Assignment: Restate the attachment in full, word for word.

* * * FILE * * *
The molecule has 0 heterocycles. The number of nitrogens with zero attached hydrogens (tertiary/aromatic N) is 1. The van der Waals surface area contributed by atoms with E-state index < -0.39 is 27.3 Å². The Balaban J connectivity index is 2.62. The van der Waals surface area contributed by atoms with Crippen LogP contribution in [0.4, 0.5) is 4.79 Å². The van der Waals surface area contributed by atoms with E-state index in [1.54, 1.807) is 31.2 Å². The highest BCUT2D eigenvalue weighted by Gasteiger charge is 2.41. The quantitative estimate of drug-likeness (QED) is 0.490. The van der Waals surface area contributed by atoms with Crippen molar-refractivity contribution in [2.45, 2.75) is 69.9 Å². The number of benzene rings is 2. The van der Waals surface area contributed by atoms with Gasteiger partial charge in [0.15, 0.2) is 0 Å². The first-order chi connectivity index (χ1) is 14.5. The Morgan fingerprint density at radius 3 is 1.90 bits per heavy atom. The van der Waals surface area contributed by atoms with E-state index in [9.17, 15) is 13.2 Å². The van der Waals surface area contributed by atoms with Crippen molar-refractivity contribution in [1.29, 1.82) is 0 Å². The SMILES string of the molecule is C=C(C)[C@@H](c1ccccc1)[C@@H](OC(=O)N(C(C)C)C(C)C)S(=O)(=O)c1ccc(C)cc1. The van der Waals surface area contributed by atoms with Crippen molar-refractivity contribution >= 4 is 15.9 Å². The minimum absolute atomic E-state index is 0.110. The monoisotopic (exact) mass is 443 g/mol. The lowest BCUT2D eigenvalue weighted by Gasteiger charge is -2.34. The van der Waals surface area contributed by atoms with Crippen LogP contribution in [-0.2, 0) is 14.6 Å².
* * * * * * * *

The molecule has 0 heterocycles. The number of nitrogens with zero attached hydrogens (tertiary/aromatic N) is 1. The van der Waals surface area contributed by atoms with E-state index < -0.39 is 27.3 Å². The Balaban J connectivity index is 2.62. The van der Waals surface area contributed by atoms with Crippen LogP contribution in [0.4, 0.5) is 4.79 Å². The van der Waals surface area contributed by atoms with E-state index in [1.54, 1.807) is 31.2 Å². The highest BCUT2D eigenvalue weighted by Gasteiger charge is 2.41. The quantitative estimate of drug-likeness (QED) is 0.490. The van der Waals surface area contributed by atoms with Crippen molar-refractivity contribution in [2.45, 2.75) is 69.9 Å². The number of benzene rings is 2. The van der Waals surface area contributed by atoms with Gasteiger partial charge in [0.15, 0.2) is 0 Å². The first-order chi connectivity index (χ1) is 14.5. The Morgan fingerprint density at radius 3 is 1.90 bits per heavy atom. The van der Waals surface area contributed by atoms with E-state index in [9.17, 15) is 13.2 Å². The van der Waals surface area contributed by atoms with Crippen molar-refractivity contribution in [1.29, 1.82) is 0 Å². The SMILES string of the molecule is C=C(C)[C@@H](c1ccccc1)[C@@H](OC(=O)N(C(C)C)C(C)C)S(=O)(=O)c1ccc(C)cc1. The van der Waals surface area contributed by atoms with Crippen molar-refractivity contribution >= 4 is 15.9 Å². The minimum absolute atomic E-state index is 0.110. The monoisotopic (exact) mass is 443 g/mol. The lowest BCUT2D eigenvalue weighted by Gasteiger charge is -2.34. The van der Waals surface area contributed by atoms with Crippen LogP contribution in [-0.2, 0) is 14.6 Å².